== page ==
See what the Cowboys, other NFL teams did during the national anthem
Owner Jerry Jones created a stir last season when he said he’d bench any Dallas Cowboys player who protested during the national anthem.
No Cowboys player had protested during the anthem, but Jones made those comments when the protests during the national anthem continued being a lingering storyline in the NFL.
It peaked when President Donald Trump ripped NFL players who protested by calling them “sons of b------.”
A few days after Trump’s comments, the Cowboys played the Cardinals on Monday Night Football in Arizona.
An upcoming documentary series on Amazon Prime, “All or Nothing,” followed the Cowboys throughout the 2017 season and provided an inside look into the team’s national anthem conversations.
It had audio of Jones meeting with the team before the Cardinals game and discussing the plan of having the entire team take a knee together before the anthem.
“I want to go to the center of the field with everybody right before the national anthem, kneel with you at that time on the basis of unity,” Jones told the team. “I want us, in front of God and everybody, walk out there together all of us and kneel down in the name of unity.
“I love you. I love what we do. Trust me, trust me, because then they’re going to play the national anthem and I do want you to stand with me. I do want you to stand.”
Jones made his controversial statements of benching players who knelt during the national anthem a couple weeks later after the Green Bay game as the protests continued to be a major issue throughout the league.
But the series shows behind-the-scenes discussions of players and coaches.
During one practice, cornerback Orlando Scandrick said: “Why does it have to be classified as any type of protest ‘cause that’s their right to do it. It doesn’t say in the First Amendment you get the right to free speech but you’ve got to tell us why you’re saying it. I’m not going to judge nobody for not kneeling, you know? That’s what makes this country great.”
Coach Jason Garrett addressed the subject with the rest of his staff after the Arizona game.
“We tried to have very honest, thoughtful conversations with our players,” Garrett said. “We got a real sense after the Trump comments that guys were going to take a knee. We were hoping that guys wouldn’t take a knee, so we tried to come up with an alternative plan for them to protest or do whatever they wanted to do without doing it during the national anthem, so that’s how we got to where we were.”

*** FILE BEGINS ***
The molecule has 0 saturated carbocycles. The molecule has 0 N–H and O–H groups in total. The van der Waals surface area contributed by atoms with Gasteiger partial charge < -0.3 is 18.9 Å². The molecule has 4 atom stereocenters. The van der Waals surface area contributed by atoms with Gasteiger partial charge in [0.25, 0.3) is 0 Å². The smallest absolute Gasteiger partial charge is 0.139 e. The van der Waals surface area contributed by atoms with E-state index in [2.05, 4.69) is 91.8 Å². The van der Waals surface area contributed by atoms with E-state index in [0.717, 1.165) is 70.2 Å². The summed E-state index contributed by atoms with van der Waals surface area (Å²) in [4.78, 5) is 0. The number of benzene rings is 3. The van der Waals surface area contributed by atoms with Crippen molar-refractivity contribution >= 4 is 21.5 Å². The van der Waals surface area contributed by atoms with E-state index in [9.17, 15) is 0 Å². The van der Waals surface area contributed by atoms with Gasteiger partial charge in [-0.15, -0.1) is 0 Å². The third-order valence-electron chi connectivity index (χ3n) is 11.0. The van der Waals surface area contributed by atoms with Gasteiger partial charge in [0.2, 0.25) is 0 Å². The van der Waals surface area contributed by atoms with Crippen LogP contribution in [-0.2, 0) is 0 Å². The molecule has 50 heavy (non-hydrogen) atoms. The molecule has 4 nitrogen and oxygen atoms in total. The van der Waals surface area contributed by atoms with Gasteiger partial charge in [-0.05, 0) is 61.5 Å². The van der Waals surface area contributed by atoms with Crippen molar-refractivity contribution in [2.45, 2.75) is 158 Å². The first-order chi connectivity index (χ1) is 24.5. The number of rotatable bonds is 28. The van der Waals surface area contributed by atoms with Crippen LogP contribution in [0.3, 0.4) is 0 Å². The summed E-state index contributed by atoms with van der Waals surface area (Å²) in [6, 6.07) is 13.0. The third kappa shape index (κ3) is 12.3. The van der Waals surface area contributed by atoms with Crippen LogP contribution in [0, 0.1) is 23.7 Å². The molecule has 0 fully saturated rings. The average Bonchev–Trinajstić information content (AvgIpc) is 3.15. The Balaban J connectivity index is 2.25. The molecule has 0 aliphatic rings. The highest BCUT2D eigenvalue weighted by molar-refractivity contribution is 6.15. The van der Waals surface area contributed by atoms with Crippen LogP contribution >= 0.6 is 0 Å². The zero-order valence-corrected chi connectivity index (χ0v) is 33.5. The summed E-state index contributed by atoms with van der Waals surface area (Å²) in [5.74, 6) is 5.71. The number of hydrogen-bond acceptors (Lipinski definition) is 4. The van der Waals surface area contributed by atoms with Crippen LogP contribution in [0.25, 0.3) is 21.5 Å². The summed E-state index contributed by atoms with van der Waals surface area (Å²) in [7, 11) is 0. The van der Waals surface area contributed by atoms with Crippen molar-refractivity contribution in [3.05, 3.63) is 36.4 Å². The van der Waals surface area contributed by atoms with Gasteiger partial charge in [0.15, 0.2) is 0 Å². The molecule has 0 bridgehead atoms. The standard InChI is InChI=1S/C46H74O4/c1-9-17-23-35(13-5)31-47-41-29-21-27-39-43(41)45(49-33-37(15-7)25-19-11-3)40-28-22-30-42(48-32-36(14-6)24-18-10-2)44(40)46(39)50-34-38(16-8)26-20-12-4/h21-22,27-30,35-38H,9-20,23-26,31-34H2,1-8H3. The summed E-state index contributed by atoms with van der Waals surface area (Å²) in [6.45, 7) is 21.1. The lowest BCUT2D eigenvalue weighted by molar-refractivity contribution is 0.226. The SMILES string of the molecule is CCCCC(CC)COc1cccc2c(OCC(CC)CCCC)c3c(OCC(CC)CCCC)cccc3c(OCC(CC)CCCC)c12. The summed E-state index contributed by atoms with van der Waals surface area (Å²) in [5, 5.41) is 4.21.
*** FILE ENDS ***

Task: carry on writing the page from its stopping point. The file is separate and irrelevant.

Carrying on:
A couple assistants shared their feelings, including a profanity-laced rant by offensive line coach Frank Pollack.
“What happened to blocking out the [expletive] noise?” Pollack said. “Who gives a [expletive] what the President says? Let’s get our focus on what we’re trying to do. All this is doing is distracting us from what we’re trying to [expletive] accomplish. And we’re just prolonging it and making it worse by making a mountain out of a molehill.”
Added wide receivers coach Derek Dooley: “There’s not one person in the NFL that said none of that belongs in the three-hour window. Not one person has come out and said, ‘Those three hours? Let’s play football and then every hour after that use your platform, fight for change, do whatever you want. But those three hours, let’s preserve what football has been, which is the ultimate melting pot where you earn respect for who you are, what kind of teammate you are and how you play.’”
Garrett responded by saying he has always stood on the sidelines with his hand over his heart during the national anthem and that it was a subject he wished he didn’t have to address.
“What do you think I want to do? You think I want to spend one ounce of breath on this? I don’t,” Garrett said. “Nobody is interested in disrespecting the flag, the national anthem, the country, any of that stuff. But if our players are walking around and they’re spending all their time, energy and emotion on this issue, I think it’s best to confront it and somehow, someway get it addressed. There’s no easy solution. I wish there was one.
“That was the only objective of this conversation as we go forward because we do have to come up with a solution that works for everybody.”
The eight-part series will be available to stream in full on Amazon Prime beginning Friday, April 27.